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Essay Review: Beyond the One Best System: Case-Studies of Charter Schools


reviewed by Leonard J. Waks — 2003

coverTitle: Essay Review: Beyond the One Best System: Case-Studies of Charter Schools
Author(s): Bruce Fuller (Editor)
Publisher: Harvard University Press, Cambridge
ISBN: 0674008235, Pages: 302, Year: 2002
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Charter schools are public schools in that they are supported by public taxation and free from tuition, and accountable to the public in terms stated in their charters, yet they are granted waivers from some standard state and local rules and regulations. They receive the full state per-student allocation, and can be started and operated by parents, teachers, civic activists and non-governmental organizations, school administrators, and/ or universities. Establishment of such schools thus withdraws the exclusive franchise for public schools from local school districts.   Charter schools have won broad political support, and have expanded rapidly. Before 1991 no charter schools existed. By 2000, there were more than 2000 of them, serving more than 400,000 students in 37 states and the District of Columbia, and most had long waiting lists. When combined with the more than 1.2 million American children now being home schooled, up from a mere handful a decade ago (Stevens, 2002), charter schools pose an incisive challenge to the legitimacy of the “one best system”... (preview truncated at 150 words.)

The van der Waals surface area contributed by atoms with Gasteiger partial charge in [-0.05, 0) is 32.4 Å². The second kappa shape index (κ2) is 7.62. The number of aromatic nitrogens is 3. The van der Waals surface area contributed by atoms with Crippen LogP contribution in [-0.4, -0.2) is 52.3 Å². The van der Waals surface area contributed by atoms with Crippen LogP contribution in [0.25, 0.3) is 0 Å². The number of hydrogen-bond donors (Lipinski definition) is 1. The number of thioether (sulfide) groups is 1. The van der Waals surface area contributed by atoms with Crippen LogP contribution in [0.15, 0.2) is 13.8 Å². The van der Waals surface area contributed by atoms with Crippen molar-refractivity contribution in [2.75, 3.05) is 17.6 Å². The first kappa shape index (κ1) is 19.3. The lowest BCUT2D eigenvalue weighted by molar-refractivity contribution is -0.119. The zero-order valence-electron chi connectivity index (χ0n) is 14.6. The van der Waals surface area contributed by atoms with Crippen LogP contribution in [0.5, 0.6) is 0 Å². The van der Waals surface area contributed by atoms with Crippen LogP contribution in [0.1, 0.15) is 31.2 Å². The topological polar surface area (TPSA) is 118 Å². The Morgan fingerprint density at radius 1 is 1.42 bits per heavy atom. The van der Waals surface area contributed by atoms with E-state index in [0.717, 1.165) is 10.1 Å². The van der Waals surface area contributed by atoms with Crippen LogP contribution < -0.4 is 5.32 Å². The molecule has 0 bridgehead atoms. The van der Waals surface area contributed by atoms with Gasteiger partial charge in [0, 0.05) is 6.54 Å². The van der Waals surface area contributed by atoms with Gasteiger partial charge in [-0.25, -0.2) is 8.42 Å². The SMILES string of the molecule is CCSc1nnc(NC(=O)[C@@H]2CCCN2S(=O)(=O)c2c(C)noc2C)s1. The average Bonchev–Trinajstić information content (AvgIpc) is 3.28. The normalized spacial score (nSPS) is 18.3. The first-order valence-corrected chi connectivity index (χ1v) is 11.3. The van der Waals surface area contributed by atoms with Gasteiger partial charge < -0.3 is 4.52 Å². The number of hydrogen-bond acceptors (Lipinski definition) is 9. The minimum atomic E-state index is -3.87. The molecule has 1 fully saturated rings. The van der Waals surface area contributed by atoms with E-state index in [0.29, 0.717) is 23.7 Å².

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Cite This Article as: Teachers College Record Volume 105 Number 1, 2003, p. 97-102
http://www.tcrecord.org ID Number: 10951, Date Accessed: 10/24/2017 3:45:55 AM

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About the Author
  • Leonard Waks
    Temple University
    E-mail Author
    LEONARD J. WAKS is Professor of Educational Leadership and Policy Studies at Temple University.
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